I hate getting a toruntila. It’s like wanting an Oreo and getting an Oregardingo, like ordering a sausage and getting a saCanadage. The disappointment cannot be overprovinciald: you have been the victim of a reckless replacement; the filling you expected is not there and instead you have something… out of place and perhaps weirdly starchy. You look at your plate, wave over the waiter, and say “I’m not leaving till I get a tortilla” – but even as you speak your words are changed to “I’m not leaving until I get a toruntila.” Oh, the hupersonity!
Yes, toruntila may look like tarantula, but while it can be hairy and can have a nasty bite, it’s really what a tortilla becomes when someone decides that till needs to be replaced with until throughout the document (by the way, while preferring until to till is defensible as a matter of taste, till is by no means an error – in fact, until was originally formed from till, not the other way around). And, more broadly, just as a mondegreen is a misheard lyric (often containing a nonexistent word – classiomatic is an automatic classic of the type), and a Cupertino is an erroneous spellchecker replacement (because Word ’97 would suggest Cupertino in place of cooperation), a toruntila is a reckless-replacement sandwich.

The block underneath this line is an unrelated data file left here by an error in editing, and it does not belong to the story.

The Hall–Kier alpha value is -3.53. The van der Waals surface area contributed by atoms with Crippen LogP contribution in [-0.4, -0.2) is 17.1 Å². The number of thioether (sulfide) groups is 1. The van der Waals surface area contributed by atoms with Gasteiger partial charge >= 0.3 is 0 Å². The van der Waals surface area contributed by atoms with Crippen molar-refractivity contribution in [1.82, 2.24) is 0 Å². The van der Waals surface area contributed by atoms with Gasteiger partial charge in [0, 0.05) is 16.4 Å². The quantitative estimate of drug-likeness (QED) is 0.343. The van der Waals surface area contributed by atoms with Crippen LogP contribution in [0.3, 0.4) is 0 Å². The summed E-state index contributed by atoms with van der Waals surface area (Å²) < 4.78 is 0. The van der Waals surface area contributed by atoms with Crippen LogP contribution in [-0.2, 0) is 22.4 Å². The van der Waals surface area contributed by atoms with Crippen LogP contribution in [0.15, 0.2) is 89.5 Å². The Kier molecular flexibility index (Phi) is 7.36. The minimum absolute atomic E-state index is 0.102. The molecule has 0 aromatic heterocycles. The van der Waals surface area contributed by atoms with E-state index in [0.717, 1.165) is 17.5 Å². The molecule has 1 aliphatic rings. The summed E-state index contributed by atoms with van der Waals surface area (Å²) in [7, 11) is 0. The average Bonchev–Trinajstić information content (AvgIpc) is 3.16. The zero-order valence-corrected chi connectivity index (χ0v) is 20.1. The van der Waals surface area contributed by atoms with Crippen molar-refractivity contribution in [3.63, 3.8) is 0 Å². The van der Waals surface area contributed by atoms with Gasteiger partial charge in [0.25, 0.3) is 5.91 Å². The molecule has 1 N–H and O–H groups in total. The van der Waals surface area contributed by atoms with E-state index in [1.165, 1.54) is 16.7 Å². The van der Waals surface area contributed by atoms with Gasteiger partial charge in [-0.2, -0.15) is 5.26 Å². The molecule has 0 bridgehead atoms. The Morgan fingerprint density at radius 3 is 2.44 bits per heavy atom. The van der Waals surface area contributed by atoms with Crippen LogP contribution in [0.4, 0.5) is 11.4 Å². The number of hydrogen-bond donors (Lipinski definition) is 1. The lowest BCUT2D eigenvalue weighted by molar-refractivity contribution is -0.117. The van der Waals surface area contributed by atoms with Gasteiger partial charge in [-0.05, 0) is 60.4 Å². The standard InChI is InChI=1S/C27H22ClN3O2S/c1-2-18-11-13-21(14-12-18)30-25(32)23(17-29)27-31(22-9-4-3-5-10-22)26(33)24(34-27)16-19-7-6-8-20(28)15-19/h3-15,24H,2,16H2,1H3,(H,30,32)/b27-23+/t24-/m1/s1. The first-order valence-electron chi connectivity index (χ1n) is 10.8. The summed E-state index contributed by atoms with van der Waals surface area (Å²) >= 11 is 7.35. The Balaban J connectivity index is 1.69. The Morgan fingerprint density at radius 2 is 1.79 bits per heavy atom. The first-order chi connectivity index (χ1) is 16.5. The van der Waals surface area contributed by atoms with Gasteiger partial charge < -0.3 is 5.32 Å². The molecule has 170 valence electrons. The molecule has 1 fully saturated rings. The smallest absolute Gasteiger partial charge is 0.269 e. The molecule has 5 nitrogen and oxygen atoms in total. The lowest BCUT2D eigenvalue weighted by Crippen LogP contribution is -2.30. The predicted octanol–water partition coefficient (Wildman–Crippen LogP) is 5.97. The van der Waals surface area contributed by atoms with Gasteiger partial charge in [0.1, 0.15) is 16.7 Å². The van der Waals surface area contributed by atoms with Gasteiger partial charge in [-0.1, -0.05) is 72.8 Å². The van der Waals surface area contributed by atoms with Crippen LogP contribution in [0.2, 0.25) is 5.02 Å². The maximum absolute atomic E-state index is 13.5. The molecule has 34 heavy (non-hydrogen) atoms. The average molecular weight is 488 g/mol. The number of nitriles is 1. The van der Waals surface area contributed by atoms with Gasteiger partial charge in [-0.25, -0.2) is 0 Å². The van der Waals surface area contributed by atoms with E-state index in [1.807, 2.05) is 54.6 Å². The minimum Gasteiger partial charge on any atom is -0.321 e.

Say, for instance, you tell your find-and-replace to change “re” to “regarding” throughout, and you neglect to check “Whole Word Only”; say you tell it to replace “USA” with “Canada” and neglect to uncheck “Ignore Case”; or say you equally recklessly replace “state” with “provincial” or “man” with “person” (or with “human”)… there you are with your Oregardingo and saCanadage and underprovinciald and hupersonity (or huhumanity). And if you run a second reckless replacement to make son into child, you may get huperchildity, which is a second-level toruntila.
Do you doubt that these things happen? Editors know that they do. But why take my word for it? You can easily Google toruntila and see for yourself. It’s not a word that exists in this world for any other reason than the reckless replacement, and every context you see it in clearly needs tortilla instead. As Jonathon Owen has pointed out on finding this particular gaffe in several books, “It takes multiple independent screw-ups to make something like this happen.” And yet happen it does. (And more easily on websites that have less rigorous editorial processes.)
So now you have a word for it. Every disuntilery, every unforreceivetable or forbecoming, every discomRobertulation, every denaTorinog, every schildmark, every dash of cardamother or kernel of fathercorn… they are all toruntilas, with an unexpected filling that leaves a bad taste in your mouth.